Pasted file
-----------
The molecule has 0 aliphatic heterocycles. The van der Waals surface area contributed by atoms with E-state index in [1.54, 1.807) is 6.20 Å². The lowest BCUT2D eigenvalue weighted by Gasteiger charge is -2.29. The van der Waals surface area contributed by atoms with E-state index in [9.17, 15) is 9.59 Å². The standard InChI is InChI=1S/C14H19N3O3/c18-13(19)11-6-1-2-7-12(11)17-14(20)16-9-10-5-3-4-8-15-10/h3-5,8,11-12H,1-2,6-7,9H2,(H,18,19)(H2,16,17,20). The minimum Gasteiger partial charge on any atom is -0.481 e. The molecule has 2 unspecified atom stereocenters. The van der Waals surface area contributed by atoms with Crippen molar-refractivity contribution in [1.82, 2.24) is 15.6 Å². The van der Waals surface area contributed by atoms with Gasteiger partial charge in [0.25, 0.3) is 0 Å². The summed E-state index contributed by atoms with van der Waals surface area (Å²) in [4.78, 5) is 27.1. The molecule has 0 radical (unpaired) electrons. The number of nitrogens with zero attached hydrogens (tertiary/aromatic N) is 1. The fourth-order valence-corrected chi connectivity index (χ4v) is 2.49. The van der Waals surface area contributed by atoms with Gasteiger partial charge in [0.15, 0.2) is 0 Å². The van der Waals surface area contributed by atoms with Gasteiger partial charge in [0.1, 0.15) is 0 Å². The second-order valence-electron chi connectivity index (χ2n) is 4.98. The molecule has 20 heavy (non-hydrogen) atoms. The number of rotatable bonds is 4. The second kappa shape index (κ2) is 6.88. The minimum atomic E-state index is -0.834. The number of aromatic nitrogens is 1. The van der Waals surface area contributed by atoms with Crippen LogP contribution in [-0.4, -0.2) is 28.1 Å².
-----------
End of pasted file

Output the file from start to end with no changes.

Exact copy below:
The molecule has 0 aliphatic heterocycles. The van der Waals surface area contributed by atoms with E-state index in [1.54, 1.807) is 6.20 Å². The lowest BCUT2D eigenvalue weighted by Gasteiger charge is -2.29. The van der Waals surface area contributed by atoms with E-state index in [9.17, 15) is 9.59 Å². The standard InChI is InChI=1S/C14H19N3O3/c18-13(19)11-6-1-2-7-12(11)17-14(20)16-9-10-5-3-4-8-15-10/h3-5,8,11-12H,1-2,6-7,9H2,(H,18,19)(H2,16,17,20). The minimum Gasteiger partial charge on any atom is -0.481 e. The molecule has 2 unspecified atom stereocenters. The van der Waals surface area contributed by atoms with Crippen molar-refractivity contribution in [1.82, 2.24) is 15.6 Å². The van der Waals surface area contributed by atoms with Gasteiger partial charge in [0.25, 0.3) is 0 Å². The summed E-state index contributed by atoms with van der Waals surface area (Å²) in [4.78, 5) is 27.1. The molecule has 0 radical (unpaired) electrons. The number of nitrogens with zero attached hydrogens (tertiary/aromatic N) is 1. The fourth-order valence-corrected chi connectivity index (χ4v) is 2.49. The van der Waals surface area contributed by atoms with Gasteiger partial charge in [0.15, 0.2) is 0 Å². The van der Waals surface area contributed by atoms with Gasteiger partial charge in [0.1, 0.15) is 0 Å². The second-order valence-electron chi connectivity index (χ2n) is 4.98. The molecule has 20 heavy (non-hydrogen) atoms. The number of rotatable bonds is 4. The second kappa shape index (κ2) is 6.88. The minimum atomic E-state index is -0.834. The number of aromatic nitrogens is 1. The van der Waals surface area contributed by atoms with Crippen LogP contribution in [-0.4, -0.2) is 28.1 Å².